‘Nightcrawler’ and ‘Ouija’ tie in U.S.

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‘Nightcrawler’ and ‘Ouija’ tie in U.S.


In this image released by Open Road Films, Jake Gyllenhaal, left, and Riz Ahmed appear in a scene from the film “Nightcrawler.” [AP/NEWSIS]

In a scary close finish, the Jake Gyllenhaal crime thriller “Nightcrawler’’ and the board-game adaptation “Ouija’’ tied for first at the box office with $10.9 million each over the Halloween weekend.

That was according to estimates Sunday from each film’s distributor. Studios can predict a film’s Sunday performance with fairly accurate precision. When final figures are announced Monday, one film will likely slightly edge out the other.

For Open Road’s low-budget Los Angeles noir “Nightcrawler,’’ it was a strong debut considering its creepy, unconventional protagonist. Gyllenhaal plays an ambulance-chasing man who shoots gory footage for the local news.

The independent, R-rated film was able to capitalize on a weekend the studios were frightened away from. With Halloween falling on a Friday, trick-or-treating cannibalized one of the most lucrative moviegoing nights of the week. Grosses were down 40 percent Friday from the same weekend a year ago, according to box-office tracker Rentrak.

“Most studios know when Halloween falls on a Friday, usually they’re not good days,’’ said Universal’s distribution head, Nikki Rocco. “People party. It’s a holiday, and it’s not a moviegoing holiday.’’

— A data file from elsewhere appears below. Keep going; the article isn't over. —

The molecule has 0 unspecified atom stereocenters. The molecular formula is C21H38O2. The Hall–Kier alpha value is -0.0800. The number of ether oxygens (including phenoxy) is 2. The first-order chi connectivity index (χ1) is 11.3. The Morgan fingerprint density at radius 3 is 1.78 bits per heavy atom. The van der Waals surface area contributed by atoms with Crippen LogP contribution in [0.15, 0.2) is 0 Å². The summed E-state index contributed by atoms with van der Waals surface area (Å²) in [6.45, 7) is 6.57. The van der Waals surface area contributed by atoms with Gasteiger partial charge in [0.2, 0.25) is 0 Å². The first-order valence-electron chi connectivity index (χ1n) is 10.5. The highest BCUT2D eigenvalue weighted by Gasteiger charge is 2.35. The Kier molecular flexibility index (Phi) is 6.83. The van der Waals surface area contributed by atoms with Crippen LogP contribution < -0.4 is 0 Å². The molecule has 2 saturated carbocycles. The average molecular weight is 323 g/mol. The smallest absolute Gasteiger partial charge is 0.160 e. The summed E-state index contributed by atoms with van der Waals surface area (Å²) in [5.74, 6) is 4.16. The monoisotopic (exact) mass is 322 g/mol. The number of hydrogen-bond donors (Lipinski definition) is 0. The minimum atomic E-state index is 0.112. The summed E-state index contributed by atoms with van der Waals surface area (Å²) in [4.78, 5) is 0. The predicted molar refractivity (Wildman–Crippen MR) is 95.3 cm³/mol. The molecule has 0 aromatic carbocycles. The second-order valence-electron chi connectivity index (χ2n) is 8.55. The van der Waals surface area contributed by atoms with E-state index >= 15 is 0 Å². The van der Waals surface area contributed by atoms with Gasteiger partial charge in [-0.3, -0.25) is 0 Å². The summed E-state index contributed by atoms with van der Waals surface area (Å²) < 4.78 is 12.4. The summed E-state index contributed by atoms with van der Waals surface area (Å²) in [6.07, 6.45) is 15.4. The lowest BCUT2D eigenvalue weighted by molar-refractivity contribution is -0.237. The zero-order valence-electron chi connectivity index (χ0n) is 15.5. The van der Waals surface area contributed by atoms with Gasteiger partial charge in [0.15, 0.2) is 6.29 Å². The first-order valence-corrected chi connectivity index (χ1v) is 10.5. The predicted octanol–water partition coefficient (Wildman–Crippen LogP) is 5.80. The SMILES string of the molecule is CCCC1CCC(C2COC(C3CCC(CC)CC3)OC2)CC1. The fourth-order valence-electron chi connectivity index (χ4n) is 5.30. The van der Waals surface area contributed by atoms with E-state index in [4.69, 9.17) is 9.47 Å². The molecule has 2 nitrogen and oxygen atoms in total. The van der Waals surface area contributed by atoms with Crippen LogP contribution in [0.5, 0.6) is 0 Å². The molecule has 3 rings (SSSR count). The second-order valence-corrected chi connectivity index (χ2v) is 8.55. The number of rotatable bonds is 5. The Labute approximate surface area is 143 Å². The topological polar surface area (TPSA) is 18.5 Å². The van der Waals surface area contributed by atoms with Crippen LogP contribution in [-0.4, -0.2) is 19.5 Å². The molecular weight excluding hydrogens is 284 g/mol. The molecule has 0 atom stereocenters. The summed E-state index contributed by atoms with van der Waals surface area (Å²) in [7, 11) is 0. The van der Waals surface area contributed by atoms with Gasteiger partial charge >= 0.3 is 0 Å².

Open Road’s estimate for “Nightcrawler’’ was technically $8,760 above Universal’s number for “Ouija.’’ But that tiny margin may not hold up when receipts from Sunday are counted. Other studios had “Ouija’’ as narrowly edging “Nightcrawler.’’

“We’ve seen squeakers over the years, but this is one of the closest ones I’ve ever seen,’’ said Paul Dergarabedian, senior media analyst for Rentrak. “It’s a testament to the holding power of ‘Ouija.’?’’

Despite the Halloween night impact, “Ouija’’ dropped only 45 percent after topping the box office last weekend. That’s unusually low for a micro-budget horror film, most of which see interest wane considerably after opening. But Universal opened the horror film a weekend ahead of Halloween to give it a two-week window.

The close contest added drama to one of the quietest movie weekends of the year. Overall business was down 25 percent from the prior year. Said Dergarabedian: “The scariest thing about this weekend was that Halloween fell on a Friday.’’

Next weekend will be a far different story, though, with the highly anticipated release of Christopher Nolan’s science-fiction epic “Interstellar.”


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